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Book Review

In 'Unknown Terrorist,' shades of '1984' in a Sydney strip club

Richard Flanagan has written a novel about post-9/11 fears that centers on an exotic dancer. Richard Flanagan has written a novel about post-9/11 fears that centers on an exotic dancer. (Susan Gordon-Brown)

The Unknown Terrorist, By Richard Flanagan, Grove, 320 pp., $24

Grand narratives don't always make for good stories: Witness the shelf upon shelf of Cold War spy novels, the reams of (often very bad) cinema dedicated to Vietnam. With his latest, bristling thriller, Tasmanian-born novelist Richard Flanagan wants to deliver the war-on-terror tale our times demand. Here is a paranoid, up-to-the-minute book about the way fear of "the enemy" has been abused by states since 9/11. These are serious concerns, seriously addressed. Unfortunately, it's not a very good novel.

The problem begins with Flanagan's heroine, Gina Davies, a.k.a. the Doll, a pole-dancer at a Sydney strip club. Cut off from her past, numb to any new relationships, Gina has dedicated herself to a single goal: amassing enough cash to start over. She would have reached her $50,000 mark long ago were it not for her shopping habit. "She became someone else," Flanagan writes of Gina and her beloved Versace. "No one would imagine that she had ever been other than beautiful, privileged, one of the elect."

Throughout the book, whenever Flanagan has an opportunity to script a genuine moment for Gina we wind up with something like this -- a sociologically apt but emotionally flimsy observation that gets lost in the updrafts of Flanagan's gusty descriptions of a society enthralled with terror.

In many of the novel's 95 chapters, advertising jingles and brand names are spliced into the text, along with newswire reports of other terror bombings, recalling not so much John Dos Passos as the message of Big Brother in George Orwell, who prefigured how a society with endless appetites could be manipulated: "You will be hollow. We shall squeeze you empty, and then we shall fill you with ourselves."

Like "1984," "The Unknown Terrorist" is a story about what happens when an individual's power of self-creation is trumped (or drowned out) by that of the state. Hopped up on drugs, tired of her lonely life, Gina hits the town after work and takes home a Middle Eastern man named Tariq, who turns out to be a suspect in a budding terrorism investigation. The next morning, while he is out, Gina turns on the television to discover footage of herself entering his building. Overnight she has become an infamous terrorist.

Flanagan isn't so paranoid as to imagine that this transformation is effected by a single, all-knowing state. In "The Unknown Terrorist," it is really a network of concerns that are well served by Gina's framing. An ambitious newscaster sees in Gina the story that might boost his career and jumps on it. A rotating cast of politicians and "experts" helps propel this news item -- is there anything sexier than a pole-dancing terrorist? -- to the front of the news. A cop teetering on the edge of divorce doubts some of the details but finds his involvement in the case beneficial.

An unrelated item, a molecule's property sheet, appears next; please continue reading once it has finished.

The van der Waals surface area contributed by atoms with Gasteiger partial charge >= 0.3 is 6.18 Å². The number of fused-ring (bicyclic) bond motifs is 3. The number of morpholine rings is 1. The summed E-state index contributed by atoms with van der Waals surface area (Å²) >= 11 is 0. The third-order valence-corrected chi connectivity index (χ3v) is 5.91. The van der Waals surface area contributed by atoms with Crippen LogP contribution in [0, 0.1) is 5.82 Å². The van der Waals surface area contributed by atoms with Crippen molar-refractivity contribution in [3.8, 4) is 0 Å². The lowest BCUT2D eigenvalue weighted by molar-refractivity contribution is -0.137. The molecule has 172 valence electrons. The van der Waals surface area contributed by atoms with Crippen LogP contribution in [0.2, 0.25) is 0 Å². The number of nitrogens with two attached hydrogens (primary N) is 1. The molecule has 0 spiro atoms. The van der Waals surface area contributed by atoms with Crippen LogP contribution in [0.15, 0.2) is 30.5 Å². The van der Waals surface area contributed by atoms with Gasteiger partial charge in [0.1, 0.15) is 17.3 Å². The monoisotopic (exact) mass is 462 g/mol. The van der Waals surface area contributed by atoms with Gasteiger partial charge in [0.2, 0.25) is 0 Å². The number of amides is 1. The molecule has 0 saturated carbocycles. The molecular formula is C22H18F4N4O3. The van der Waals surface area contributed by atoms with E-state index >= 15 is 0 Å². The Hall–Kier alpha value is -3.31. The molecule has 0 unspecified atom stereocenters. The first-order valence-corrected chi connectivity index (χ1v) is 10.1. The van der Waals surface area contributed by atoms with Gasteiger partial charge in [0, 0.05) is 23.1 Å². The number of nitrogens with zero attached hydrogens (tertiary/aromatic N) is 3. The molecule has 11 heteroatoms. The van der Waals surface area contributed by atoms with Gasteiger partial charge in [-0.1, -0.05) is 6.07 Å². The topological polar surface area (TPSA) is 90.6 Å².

This all may sound very contemporary, but the plot and mood of "The Unknown Terrorist" are drawn heavily from Heinrich Boll's 1974 novel, "The Lost Honor of Katharina Blum," which takes place during Red Army Faction terrorism of the 1970s. In that novel, a housekeeper's life is destroyed by the invasion of an overreaching journalist. In the end, she shoots him, and the book comes full circle. It is a swift story, nervily told: a 144-page bullet that doesn't stand still.

Flanagan, however, seems to think the complex machinery of how a government manipulates fear is more interesting than what it does to the human actors involved. And he doesn't trust us to come to the same conclusion he obviously did about the techno-dream that is the post-9/11 mediascape. "Maybe," Gina thinks at one point, "[the terrorism] question was simply about a few people building careers, making money, getting power, and it wasn't really about making the world safer or better at all. Maybe it was like Botox, something to hide the truth."

What exactly is the truth, though? In nonfiction, it is a statement of fact. But in a novel, the truth must come first and foremost from the inner lives of its characters -- however addled by the state or the media or one another. As urgent as this book's message is, it would mean so much more if Flanagan could have given his characters the very thing he seems to believe the state wants to deny: living, breathing human identities.

John Freeman is president of the National Book Critics Circle.

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